Security and protection from Russia were not the only benefits that came with joining the world’s greatest military alliance. Membership in NATO expanded Poland’s position in the international community. By adapting NATO standards, Polish troops are given the right to participate in missions, exercises, and trainings with other NATO countries’ soldiers which in turn allow Polish forces to operate in partnership with allied armies. These preparatory measures not only allow Poland to be a more secure and ready country for response to outside threats but also make Poland a reliable ally. NATO remains committed to Poland by strengthening its defense capabilities. According to the Ministry of Foreign Affairs of the Republic of Poland, “Poland continues to improve the quality of its armed forces and makes a significant contribution to the allied collective defense and emergency responding regardless of the direction and nature of threats…. Poland is engaged in allied activities… aimed at prevention, emergency responding and post-conflict reconstruction.”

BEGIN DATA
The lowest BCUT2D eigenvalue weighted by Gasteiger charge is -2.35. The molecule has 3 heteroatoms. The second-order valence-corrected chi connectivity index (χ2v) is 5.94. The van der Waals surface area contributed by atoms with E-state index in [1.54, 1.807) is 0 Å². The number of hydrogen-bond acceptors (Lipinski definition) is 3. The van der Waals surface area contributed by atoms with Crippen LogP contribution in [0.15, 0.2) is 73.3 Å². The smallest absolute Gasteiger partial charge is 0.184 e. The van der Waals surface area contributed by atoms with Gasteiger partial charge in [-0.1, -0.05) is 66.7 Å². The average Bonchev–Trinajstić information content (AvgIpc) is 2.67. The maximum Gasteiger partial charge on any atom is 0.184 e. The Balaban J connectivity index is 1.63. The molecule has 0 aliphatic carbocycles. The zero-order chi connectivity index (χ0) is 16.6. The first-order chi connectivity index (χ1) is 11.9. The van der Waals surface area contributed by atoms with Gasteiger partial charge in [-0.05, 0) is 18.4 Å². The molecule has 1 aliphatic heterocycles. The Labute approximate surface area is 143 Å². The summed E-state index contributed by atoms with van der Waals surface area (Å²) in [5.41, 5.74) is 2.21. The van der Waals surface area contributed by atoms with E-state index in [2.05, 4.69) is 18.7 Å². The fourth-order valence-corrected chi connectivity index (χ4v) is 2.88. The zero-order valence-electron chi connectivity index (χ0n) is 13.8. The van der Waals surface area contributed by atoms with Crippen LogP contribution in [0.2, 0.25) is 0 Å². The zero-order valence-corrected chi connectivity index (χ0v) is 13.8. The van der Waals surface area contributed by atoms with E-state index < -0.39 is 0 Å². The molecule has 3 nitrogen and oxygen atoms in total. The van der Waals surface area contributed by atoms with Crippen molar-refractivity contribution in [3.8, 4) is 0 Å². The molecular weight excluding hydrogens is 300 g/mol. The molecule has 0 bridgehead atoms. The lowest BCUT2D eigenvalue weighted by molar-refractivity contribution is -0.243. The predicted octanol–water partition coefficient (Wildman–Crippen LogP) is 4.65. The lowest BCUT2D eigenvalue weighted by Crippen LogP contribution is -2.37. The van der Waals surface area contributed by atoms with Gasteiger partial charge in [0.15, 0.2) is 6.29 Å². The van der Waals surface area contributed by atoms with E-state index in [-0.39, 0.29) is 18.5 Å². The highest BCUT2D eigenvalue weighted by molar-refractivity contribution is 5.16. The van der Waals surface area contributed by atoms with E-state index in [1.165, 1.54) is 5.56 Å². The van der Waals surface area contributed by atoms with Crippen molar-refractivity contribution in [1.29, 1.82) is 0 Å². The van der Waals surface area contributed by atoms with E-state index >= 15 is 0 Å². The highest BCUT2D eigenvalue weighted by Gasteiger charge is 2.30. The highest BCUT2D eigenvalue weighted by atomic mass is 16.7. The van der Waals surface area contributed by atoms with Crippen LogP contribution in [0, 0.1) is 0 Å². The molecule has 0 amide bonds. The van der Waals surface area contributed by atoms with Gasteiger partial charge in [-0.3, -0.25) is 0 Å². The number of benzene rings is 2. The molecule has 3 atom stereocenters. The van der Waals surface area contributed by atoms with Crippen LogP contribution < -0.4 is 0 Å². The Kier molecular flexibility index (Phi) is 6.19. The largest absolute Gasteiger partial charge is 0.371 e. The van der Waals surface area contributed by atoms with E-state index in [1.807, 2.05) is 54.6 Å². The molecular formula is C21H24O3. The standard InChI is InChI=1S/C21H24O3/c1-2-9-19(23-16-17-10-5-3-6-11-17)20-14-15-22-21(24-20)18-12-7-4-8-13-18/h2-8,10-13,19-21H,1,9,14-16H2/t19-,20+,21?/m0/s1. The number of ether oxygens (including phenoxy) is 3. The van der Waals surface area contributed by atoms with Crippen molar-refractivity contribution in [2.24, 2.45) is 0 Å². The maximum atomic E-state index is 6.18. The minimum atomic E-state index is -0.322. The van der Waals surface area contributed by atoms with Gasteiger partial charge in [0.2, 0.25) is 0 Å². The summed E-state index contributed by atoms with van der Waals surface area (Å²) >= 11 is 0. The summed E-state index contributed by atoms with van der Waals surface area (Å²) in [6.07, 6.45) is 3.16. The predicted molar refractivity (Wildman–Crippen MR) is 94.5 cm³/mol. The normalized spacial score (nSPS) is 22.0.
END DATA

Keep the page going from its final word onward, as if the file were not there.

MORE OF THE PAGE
Since its inception in NATO, Poland has built relationships with several NATO members but is also devoted to helping partner countries. According to the Ministry of Foreign Affairs of the Republic of Poland, “Poland is among the allies most committed to promoting reforms in partner countries, such as Georgia, Ukraine, and Moldova, and advocates a continuous deepening of cooperation with Sweden and Finland.”  U.S.-Poland relations have been strong for centuries Readers recall that during the American Revolution,Polish heroes, such as Tadeusz Kościuszko and Casimir Pułaski fought for the American  cause. ,  Since the time of Poland’s accession to NATO, U.S.-Poland relations have become even closer . According to the U.S. Department of State, “The United States and Poland partner closely on NATO capabilities, counter-terrorism, nonproliferation, missile defense, human rights, economic growth and innovation, energy security, and regional cooperation in Central and Eastern Europe.” Poland was one of the few European countries that helped the U.S. carry out operations in Iraq while assisting in the defeat of ISIS. Poland also hosts a NATO Enhanced Forward Presence battalion and has expressed its desire to transition from having United States troops deployed on a rotational basis to having them deployed on a permanent basis. Polish leaders believe that a permanent United States presence in Poland will deter Russian threats, increase European security, and bring global stability.